George Clinton’s funky colour conundrum
The funkmaster himself, George Clinton, could be seen having fun at Art Basel in Miami Beach, taking a plethora of selfies at Jeffrey Deitch’s stand, where he is showing two works, including the painting Evolutionary Directory: Which way do you want to be “what”? (around 2022). The Parliament-Funkadelic frontman told us of his love for the city, regaling The Art Newspaper with tales of fishing in the Miami marina in years past. The Grammy Lifetime Achievement Award winner also discussed how, being colour blind, he learned to interpret the tones and hues of his paintings. “My kids mess about, though. If a paint can has ‘yellow’ written on it, they’ll change it to pink,” he says, which presumably makes for some very interesting works of art.
Cuban Breakfast sundae, anyone?
It was back to 1980s California for visitors attending a pop-up frozen yoghurt parlour conceived by artist Alex Israel, titled Snow Beach Frozen Treats. Special guests attended a lavish dinner to launch the work, backed by The Cultivist members’ club and Capital One bank. In a speech to the crowd, sunglass-wearing Israel took guests back to his childhood in Los Angeles, and his dad’s frozen yoghurt parlour, called The Big Chill. Israel’s delicious bespoke sundaes, such as Cuban Breakfast and California Dreamin’, were on tap for guests, including the DJ Diplo. Before dessert, they tucked into a dreamy meal prepared by renowned French chef Dominique Crenn, falling into a food reverie that distracted them from the chill wind blowing through the open-air venue (the snug complimentary Snow Beach sweatshirts also helped raise body temperatures).
UPDATE: This piece was amended to include references to "frozen yoghurt".
Exposing raw talent
Fairgoers wandering the fair’s aisles may be unaware that in a discreet corner of one stand are life-drawing models taking part in a radical initiative. Karen Finley’s installation Go Figure, at Freight+Volume’s stand, was due to go on display at the Whitney Museum of American Art in 1998, but the museum cancelled the show shortly after Finley and three other artists lost their court case against the National Endowment of the Arts, which had withdrawn grants on the grounds of indecency. Fair visitors have been sketching the nude models, with some impressive results—an onlooker commented that one of the drawings was the equivalent of a random karaoke singer unexpectedly belting out a showstopping performance. “Somebody opens their mouth to sing and you’re like—wow, where did that come from?” she quipped.
She shoots, she scores!
The artist Cj Hendry has set a challenge that sport (and art) lovers will relish this week in Miami. The New York-based artist has unveiled HOOPS Tree in the Wynwood art district, an eye-busting public art piece standing 20ft tall and featuring 34 hoops. The work is already causing a stir among basketball fans, and Cj has upped the ante by offering $1m to anyone who can—before 9 December—sink a shot in all of the baskets. The competition is called the Hoooooops Series—“Hoops with so many zeroes ’cause there are six zeroes in a million,” the artist explains in an Instagram post. Cj herself is funding the prize, says a project spokesperson—will she be out of pocket by a million bucks by the end of the week?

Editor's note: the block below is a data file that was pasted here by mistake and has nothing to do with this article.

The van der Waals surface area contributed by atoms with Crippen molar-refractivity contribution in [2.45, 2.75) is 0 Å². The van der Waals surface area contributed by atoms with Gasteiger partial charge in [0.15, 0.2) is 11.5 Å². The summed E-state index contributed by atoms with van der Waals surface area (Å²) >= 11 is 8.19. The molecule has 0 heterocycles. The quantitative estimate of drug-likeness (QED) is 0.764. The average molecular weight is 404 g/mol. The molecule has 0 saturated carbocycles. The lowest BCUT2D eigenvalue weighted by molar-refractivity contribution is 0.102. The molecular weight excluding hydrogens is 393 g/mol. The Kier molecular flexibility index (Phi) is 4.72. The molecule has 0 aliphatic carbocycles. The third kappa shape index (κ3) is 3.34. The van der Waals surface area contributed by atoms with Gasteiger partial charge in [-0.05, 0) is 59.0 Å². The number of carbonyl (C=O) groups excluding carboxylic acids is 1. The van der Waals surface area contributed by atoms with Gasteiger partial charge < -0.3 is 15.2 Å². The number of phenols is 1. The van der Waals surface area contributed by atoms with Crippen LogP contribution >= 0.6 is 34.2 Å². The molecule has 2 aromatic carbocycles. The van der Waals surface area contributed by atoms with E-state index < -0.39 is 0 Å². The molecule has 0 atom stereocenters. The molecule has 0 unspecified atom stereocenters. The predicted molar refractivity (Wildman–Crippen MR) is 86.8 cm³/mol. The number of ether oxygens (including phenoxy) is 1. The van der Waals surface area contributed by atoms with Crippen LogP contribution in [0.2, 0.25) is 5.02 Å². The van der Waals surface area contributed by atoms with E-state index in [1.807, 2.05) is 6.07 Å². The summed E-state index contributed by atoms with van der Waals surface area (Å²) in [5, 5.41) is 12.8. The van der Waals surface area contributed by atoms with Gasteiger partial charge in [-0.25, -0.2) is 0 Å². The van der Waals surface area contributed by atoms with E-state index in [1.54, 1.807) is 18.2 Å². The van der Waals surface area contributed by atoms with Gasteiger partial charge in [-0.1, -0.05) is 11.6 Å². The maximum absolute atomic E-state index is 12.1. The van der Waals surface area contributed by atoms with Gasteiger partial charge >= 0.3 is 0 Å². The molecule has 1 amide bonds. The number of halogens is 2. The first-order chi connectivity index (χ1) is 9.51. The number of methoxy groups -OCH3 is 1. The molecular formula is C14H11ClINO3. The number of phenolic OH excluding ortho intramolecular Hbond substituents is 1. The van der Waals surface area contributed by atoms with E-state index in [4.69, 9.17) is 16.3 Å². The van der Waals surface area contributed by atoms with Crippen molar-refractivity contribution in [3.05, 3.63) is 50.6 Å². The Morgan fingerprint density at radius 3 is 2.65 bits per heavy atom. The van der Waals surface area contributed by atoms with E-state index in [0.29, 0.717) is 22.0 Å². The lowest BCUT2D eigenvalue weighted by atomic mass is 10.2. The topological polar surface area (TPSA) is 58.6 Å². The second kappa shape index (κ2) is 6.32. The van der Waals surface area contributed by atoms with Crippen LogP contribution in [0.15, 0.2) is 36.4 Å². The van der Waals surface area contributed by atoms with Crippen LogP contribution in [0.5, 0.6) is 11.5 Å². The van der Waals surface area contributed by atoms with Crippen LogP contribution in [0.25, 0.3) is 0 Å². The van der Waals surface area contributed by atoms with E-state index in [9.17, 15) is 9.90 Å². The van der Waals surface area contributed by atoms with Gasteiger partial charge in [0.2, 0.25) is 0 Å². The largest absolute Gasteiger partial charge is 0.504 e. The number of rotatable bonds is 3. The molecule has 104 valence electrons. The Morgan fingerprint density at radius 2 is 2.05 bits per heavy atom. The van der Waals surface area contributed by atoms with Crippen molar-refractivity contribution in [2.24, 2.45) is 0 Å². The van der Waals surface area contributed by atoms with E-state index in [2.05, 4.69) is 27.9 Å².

Met trophies move to Miami
Hew Locke is having a moment. The Guyanese British artist recently created four sculptures—golden trophies inspired by colonial looting—for the façade niches on the Metropolitan Museum of Art in New York, and now these works are having a second life in Art Basel in Miami Beach’s Meridians section. The Gilt commission “was designed in my head to have an afterlife; it works [here]”, he tells us. “It is potentially an edition piece. You have to plan these things when you do commissioned pieces,” he adds. This recognition comes after years of hard work. “I’m another one of those ones at the coalface for decades… that’s how it goes,” he adds. Meanwhile his acclaimed carnival-esque parade consisting of about 150 life-sized figures shown at London’s Tate Britain last year, The Procession, is in “deep storage; it’s literally in the dark.” Let’s hope it resurfaces soon.
All the fun of the fair
There is much fun to be had at the UBS Art Studio presentation at Art Basel in Miami Beach thanks to artist Anthony Akinbola’s Fantasy World work. This claw machine stuffed with enticing cuddly toys and other paraphernalia is taking fairgoers back to their childhood, reviving memories of funfairs (rather than art fairs). “I wanted to present something participatory,” says the showcase’s curator Larry Ossei-Mensah, who also co-founded the non-profit collective ARTNOIR. “It is an adrenaline rush; when you think you’ve won something, it slips through your fingers—just like life. You need patience and skill.” Indeed, visitors to the section kept trying to win on the machine but lost out—possibly also bringing to mind art deals that went to dust.